US Federal Reserve officials rebuffed international calls to take the threat of fallout in emerging markets into account when tapering US monetary stimulus.
The risk that the Fed’s trimming of bond buying will hurt economies from India to Turkey by sparking an exodus of cash and higher borrowing costs was a dominant theme at the annual meeting of central bankers and economists in Jackson Hole, Wyoming, that ended on Saturday.
An index of emerging-market stocks last week fell 2.7 percent, the steepest in two months, compared with a 0.5 percent gain in the Standard & Poor’s 500 Index.
Such selloffs are not an issue for Fed officials, who said their sole focus is the US economy as they consider when to start reining in US$85 billion of monthly asset purchases that have swelled the central bank’s balance sheet to US$3.65 trillion. Even as the Fed officials advised emerging markets to protect themselves, they were pressed by the IMF and Mexican central banker Agustin Carstens to spell out their intentions better in the interest of safeguarding global growth.
“You have to remember that we are a legal creature of Congress and that we only have a mandate to concern ourselves with the interest of the United States,” Dennis Lockhart, president of the Atlanta Fed, told Bloomberg Television’s Michael McKee. “Other countries simply have to take that as a reality and adjust to us if that’s something important for their economies.”
James Bullard, president of the St Louis Fed, said in an interview with Bloomberg Radio that the domestic economy is the primary objective of policy.
“We’re not going to make policy based on emerging-market volatility alone,” he said.
Any major adjustment in US economic policy will affect China’s external environment and domestic economic development, Sheng Laiyun (盛來運), a spokesman for the Chinese National Bureau of Statistics, said yesterday in Beijing.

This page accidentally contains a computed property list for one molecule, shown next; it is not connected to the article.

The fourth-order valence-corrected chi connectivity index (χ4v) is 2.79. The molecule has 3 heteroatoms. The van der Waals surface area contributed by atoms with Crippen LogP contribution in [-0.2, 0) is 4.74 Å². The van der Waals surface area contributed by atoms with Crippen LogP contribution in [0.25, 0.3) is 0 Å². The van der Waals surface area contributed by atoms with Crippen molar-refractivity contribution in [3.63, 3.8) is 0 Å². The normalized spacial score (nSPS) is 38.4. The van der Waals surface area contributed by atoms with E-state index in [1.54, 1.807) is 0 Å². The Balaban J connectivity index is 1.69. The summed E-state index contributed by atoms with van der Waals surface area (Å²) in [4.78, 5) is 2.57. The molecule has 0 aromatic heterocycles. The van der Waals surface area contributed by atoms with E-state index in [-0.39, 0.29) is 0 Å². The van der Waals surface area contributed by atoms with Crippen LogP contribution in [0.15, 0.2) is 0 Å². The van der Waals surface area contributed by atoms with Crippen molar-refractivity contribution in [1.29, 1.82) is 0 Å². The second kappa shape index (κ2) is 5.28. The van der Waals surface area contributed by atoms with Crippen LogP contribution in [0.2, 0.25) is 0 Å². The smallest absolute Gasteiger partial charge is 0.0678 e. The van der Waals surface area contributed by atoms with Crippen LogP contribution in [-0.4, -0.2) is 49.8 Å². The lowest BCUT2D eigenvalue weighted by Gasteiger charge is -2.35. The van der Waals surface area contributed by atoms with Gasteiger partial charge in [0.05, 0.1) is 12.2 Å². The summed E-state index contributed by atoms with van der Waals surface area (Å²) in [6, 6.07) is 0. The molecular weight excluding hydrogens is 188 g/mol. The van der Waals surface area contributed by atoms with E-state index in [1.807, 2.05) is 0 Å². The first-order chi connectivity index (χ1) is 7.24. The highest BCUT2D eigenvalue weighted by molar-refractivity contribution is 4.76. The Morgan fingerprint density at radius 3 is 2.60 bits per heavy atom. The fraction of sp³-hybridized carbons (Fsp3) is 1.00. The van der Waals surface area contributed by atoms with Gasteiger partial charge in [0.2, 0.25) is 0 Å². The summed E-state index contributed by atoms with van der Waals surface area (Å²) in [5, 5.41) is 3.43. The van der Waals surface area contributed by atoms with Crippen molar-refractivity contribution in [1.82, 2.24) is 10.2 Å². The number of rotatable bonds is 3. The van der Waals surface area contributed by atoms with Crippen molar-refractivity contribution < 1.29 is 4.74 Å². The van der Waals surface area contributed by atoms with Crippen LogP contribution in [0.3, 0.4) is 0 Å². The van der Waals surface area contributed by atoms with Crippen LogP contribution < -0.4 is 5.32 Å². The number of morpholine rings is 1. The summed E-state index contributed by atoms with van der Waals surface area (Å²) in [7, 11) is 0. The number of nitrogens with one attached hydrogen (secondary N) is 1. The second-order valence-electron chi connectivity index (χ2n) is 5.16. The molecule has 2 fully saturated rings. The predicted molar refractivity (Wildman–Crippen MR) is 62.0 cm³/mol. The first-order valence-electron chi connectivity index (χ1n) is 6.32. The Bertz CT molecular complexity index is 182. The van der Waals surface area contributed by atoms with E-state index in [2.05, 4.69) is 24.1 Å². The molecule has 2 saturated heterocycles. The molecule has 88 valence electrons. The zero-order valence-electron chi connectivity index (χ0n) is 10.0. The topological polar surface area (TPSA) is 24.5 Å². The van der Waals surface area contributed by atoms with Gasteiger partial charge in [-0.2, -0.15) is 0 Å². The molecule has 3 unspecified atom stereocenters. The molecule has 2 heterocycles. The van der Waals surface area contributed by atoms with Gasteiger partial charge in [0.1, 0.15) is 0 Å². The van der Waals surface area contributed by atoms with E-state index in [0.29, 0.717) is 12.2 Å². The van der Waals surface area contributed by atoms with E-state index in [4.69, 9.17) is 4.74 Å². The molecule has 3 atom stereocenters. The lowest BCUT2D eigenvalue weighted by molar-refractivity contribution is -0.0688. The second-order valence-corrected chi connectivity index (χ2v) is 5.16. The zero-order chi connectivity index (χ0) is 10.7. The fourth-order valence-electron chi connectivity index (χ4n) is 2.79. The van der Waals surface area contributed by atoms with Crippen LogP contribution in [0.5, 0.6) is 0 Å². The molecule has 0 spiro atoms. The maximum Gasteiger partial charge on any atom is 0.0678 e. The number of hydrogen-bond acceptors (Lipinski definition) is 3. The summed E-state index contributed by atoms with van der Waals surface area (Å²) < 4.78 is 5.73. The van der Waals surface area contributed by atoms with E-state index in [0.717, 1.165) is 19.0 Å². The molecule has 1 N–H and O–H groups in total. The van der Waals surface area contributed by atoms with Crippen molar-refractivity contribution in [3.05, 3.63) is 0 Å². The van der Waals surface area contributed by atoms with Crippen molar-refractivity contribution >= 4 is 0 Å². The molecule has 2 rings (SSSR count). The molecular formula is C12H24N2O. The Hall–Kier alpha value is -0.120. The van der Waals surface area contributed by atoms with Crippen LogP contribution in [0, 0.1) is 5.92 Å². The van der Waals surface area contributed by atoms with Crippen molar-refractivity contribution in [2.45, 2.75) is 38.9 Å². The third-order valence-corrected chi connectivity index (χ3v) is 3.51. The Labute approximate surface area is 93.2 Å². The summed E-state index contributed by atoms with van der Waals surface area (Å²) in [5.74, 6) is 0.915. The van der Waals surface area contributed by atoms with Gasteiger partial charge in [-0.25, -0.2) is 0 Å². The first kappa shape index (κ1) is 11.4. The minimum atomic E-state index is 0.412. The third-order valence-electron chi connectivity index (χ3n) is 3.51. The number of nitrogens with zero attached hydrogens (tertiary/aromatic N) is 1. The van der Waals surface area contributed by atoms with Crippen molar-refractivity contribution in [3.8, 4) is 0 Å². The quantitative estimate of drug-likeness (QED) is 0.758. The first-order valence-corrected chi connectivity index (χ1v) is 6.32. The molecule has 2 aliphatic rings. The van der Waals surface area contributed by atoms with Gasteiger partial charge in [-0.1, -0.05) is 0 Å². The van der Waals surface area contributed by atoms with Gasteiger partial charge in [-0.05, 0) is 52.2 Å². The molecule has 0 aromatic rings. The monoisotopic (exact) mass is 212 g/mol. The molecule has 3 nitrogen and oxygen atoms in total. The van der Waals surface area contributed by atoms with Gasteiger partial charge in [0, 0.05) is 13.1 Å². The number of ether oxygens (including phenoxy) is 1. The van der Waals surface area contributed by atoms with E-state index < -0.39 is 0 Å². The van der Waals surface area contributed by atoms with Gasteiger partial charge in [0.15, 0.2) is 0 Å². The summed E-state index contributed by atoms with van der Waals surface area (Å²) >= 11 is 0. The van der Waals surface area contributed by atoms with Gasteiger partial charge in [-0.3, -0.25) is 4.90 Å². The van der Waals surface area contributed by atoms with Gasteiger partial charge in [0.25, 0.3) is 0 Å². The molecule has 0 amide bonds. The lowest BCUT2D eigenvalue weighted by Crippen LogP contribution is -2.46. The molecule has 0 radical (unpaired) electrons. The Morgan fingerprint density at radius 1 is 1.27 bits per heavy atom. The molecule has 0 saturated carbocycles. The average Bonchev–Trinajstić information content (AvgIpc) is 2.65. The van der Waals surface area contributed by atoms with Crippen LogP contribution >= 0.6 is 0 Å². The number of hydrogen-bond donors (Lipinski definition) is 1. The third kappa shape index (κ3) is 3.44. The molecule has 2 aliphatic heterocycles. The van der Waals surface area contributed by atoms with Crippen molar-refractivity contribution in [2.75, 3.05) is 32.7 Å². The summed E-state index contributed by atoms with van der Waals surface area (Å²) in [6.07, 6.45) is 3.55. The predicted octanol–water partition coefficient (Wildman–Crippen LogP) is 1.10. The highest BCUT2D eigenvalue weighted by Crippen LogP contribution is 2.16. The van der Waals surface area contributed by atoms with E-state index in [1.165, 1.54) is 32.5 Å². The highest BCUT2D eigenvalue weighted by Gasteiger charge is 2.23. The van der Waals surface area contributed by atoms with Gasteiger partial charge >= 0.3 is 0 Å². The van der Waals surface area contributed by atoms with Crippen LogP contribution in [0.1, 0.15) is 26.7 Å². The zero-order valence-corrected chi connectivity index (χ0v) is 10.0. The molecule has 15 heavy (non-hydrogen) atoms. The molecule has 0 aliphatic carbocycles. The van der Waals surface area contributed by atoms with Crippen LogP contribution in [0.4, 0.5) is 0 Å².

“Given that US monetary policy has a huge influence on emerging markets and the global economy, we hope that US monetary policy authorities, whether exiting or scaling down stimulus, will not only consider the US’s own economic needs, but also think about economic circumstances in emerging markets,” Sheng said.
With Fed Chairman Ben Bernanke, absent the Kansas City Fed’s annual symposium focused on international matters with delegates debating “Global Dimensions of Unconventional Monetary Policy.”
The subject was apt because emerging markets have suffered an investor backlash from the Fed’s tapering signals at a time when they are already slowing after powering the world out of recession.
With the 20 most-traded currencies among emerging nations sliding about 4 percent in the past three months, policy makers from these countries are acting to insulate their economies.
Brazil last week announced a US$60 billion intervention after the real swooned, while Indonesia said it will increase foreign-currency supply. Peru’s central bank sold US$600 million in the local foreign-exchange market on Wednesday last week to support the sol.
Other central banks of the world’s biggest economies are at various stages of policies aimed at underpinning demand.
Bank of Japan Governor Haruhiko Kuroda said his asset buying has “started to exert effects” on the economy, while Bank of England Deputy Governor Charlie Bean said the UK’s pledge to keep rates on hold until unemployment reaches 7 percent should boost confidence.
European Central Bank officials Ewald Nowotny and Panicos Demetriades split over whether renewed growth in the euro area meant there was still room for lower rates there.
Bean pushed back against the idea of taking into account foreign effects when setting policy.
“While I can accept the logic of this, I am afraid I do not think we know nearly enough about the magnitude — or even sign — of these spillovers to make this a viable option,” Bean told the conference.
“The best we can probably aspire to is directing monetary policies to achieving domestic price stability in a sensible manner and seeking to communicate our policy intentions as clearly as possible,” he said.
Former Bank of Israel governor Stanley Fischer said emerging markets may ultimately welcome the pivot away from excess liquidity.
“Dealing with those inflows of capital is a real problem because it can cause the exchange rate to appreciate,” he said. “A lot of countries, after a period of transition, will be very happy with the shift” to more normal capital flows.”
Academic papers presented at the event put the onus on emerging markets to insulate themselves.
Helene Rey, a professor of economics at London Business School, said emerging markets should use tools such as stress tests and leverage ratios to smooth disruptions caused by capital flows rather than blame larger countries.
Former Bank of France deputy governor Jean-Pierre Landau said policymakers should pursue regulation rather than coordination to temper the risks posed when investment flows easily into an out of economies.